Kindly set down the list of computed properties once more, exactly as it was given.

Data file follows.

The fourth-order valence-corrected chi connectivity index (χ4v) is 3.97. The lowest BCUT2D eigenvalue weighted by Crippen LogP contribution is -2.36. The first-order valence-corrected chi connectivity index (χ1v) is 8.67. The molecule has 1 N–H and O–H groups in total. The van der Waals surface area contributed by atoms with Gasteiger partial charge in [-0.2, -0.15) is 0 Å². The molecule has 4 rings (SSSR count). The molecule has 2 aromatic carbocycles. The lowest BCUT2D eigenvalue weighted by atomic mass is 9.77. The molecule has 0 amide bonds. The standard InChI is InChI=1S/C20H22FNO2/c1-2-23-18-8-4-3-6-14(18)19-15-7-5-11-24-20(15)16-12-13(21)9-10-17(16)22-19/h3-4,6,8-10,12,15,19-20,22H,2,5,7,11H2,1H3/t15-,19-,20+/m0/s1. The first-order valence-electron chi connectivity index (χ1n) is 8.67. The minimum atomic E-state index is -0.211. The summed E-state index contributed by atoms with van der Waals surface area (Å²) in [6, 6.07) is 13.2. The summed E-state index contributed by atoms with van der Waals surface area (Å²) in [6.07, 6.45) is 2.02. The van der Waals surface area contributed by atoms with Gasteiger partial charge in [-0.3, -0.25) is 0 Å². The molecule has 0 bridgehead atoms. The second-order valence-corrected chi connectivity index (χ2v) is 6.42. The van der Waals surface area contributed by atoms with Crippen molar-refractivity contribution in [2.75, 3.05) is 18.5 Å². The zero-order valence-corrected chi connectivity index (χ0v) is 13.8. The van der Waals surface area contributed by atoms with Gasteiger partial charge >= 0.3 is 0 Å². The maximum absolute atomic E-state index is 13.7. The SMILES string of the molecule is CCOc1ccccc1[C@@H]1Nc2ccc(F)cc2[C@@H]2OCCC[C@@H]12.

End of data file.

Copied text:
The fourth-order valence-corrected chi connectivity index (χ4v) is 3.97. The lowest BCUT2D eigenvalue weighted by Crippen LogP contribution is -2.36. The first-order valence-corrected chi connectivity index (χ1v) is 8.67. The molecule has 1 N–H and O–H groups in total. The van der Waals surface area contributed by atoms with Gasteiger partial charge in [-0.2, -0.15) is 0 Å². The molecule has 4 rings (SSSR count). The molecule has 2 aromatic carbocycles. The lowest BCUT2D eigenvalue weighted by atomic mass is 9.77. The molecule has 0 amide bonds. The standard InChI is InChI=1S/C20H22FNO2/c1-2-23-18-8-4-3-6-14(18)19-15-7-5-11-24-20(15)16-12-13(21)9-10-17(16)22-19/h3-4,6,8-10,12,15,19-20,22H,2,5,7,11H2,1H3/t15-,19-,20+/m0/s1. The first-order valence-electron chi connectivity index (χ1n) is 8.67. The minimum atomic E-state index is -0.211. The summed E-state index contributed by atoms with van der Waals surface area (Å²) in [6, 6.07) is 13.2. The summed E-state index contributed by atoms with van der Waals surface area (Å²) in [6.07, 6.45) is 2.02. The van der Waals surface area contributed by atoms with Gasteiger partial charge in [-0.3, -0.25) is 0 Å². The molecule has 0 bridgehead atoms. The second-order valence-corrected chi connectivity index (χ2v) is 6.42. The van der Waals surface area contributed by atoms with Crippen molar-refractivity contribution in [2.75, 3.05) is 18.5 Å². The zero-order valence-corrected chi connectivity index (χ0v) is 13.8. The van der Waals surface area contributed by atoms with Gasteiger partial charge >= 0.3 is 0 Å². The maximum absolute atomic E-state index is 13.7. The SMILES string of the molecule is CCOc1ccccc1[C@@H]1Nc2ccc(F)cc2[C@@H]2OCCC[C@@H]12.